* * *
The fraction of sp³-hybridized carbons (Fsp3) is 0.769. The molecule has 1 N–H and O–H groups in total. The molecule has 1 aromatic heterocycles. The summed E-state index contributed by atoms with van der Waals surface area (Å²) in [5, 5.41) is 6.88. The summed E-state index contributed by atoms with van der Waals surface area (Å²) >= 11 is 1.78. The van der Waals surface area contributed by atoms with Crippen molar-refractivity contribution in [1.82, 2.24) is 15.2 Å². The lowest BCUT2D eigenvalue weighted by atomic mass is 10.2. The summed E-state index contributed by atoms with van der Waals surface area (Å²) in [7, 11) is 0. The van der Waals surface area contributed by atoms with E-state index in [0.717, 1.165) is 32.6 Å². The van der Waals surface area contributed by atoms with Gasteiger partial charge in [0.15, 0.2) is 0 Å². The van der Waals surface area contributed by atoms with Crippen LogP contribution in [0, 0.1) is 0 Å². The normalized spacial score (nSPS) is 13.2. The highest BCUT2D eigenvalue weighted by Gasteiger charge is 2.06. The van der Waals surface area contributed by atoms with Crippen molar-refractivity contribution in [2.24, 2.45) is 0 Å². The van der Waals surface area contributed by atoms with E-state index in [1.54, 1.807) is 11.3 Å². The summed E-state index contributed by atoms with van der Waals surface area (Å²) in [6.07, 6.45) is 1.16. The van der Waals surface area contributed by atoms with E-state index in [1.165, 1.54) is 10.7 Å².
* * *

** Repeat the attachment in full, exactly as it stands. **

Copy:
The fraction of sp³-hybridized carbons (Fsp3) is 0.769. The molecule has 1 N–H and O–H groups in total. The molecule has 1 aromatic heterocycles. The summed E-state index contributed by atoms with van der Waals surface area (Å²) in [5, 5.41) is 6.88. The summed E-state index contributed by atoms with van der Waals surface area (Å²) >= 11 is 1.78. The van der Waals surface area contributed by atoms with Crippen molar-refractivity contribution in [1.82, 2.24) is 15.2 Å². The lowest BCUT2D eigenvalue weighted by atomic mass is 10.2. The summed E-state index contributed by atoms with van der Waals surface area (Å²) in [7, 11) is 0. The van der Waals surface area contributed by atoms with E-state index in [0.717, 1.165) is 32.6 Å². The van der Waals surface area contributed by atoms with Gasteiger partial charge in [0.15, 0.2) is 0 Å². The van der Waals surface area contributed by atoms with Crippen LogP contribution in [0, 0.1) is 0 Å². The normalized spacial score (nSPS) is 13.2. The highest BCUT2D eigenvalue weighted by Gasteiger charge is 2.06. The van der Waals surface area contributed by atoms with Crippen molar-refractivity contribution in [2.24, 2.45) is 0 Å². The van der Waals surface area contributed by atoms with E-state index in [1.54, 1.807) is 11.3 Å². The summed E-state index contributed by atoms with van der Waals surface area (Å²) in [6.07, 6.45) is 1.16. The van der Waals surface area contributed by atoms with E-state index in [1.165, 1.54) is 10.7 Å².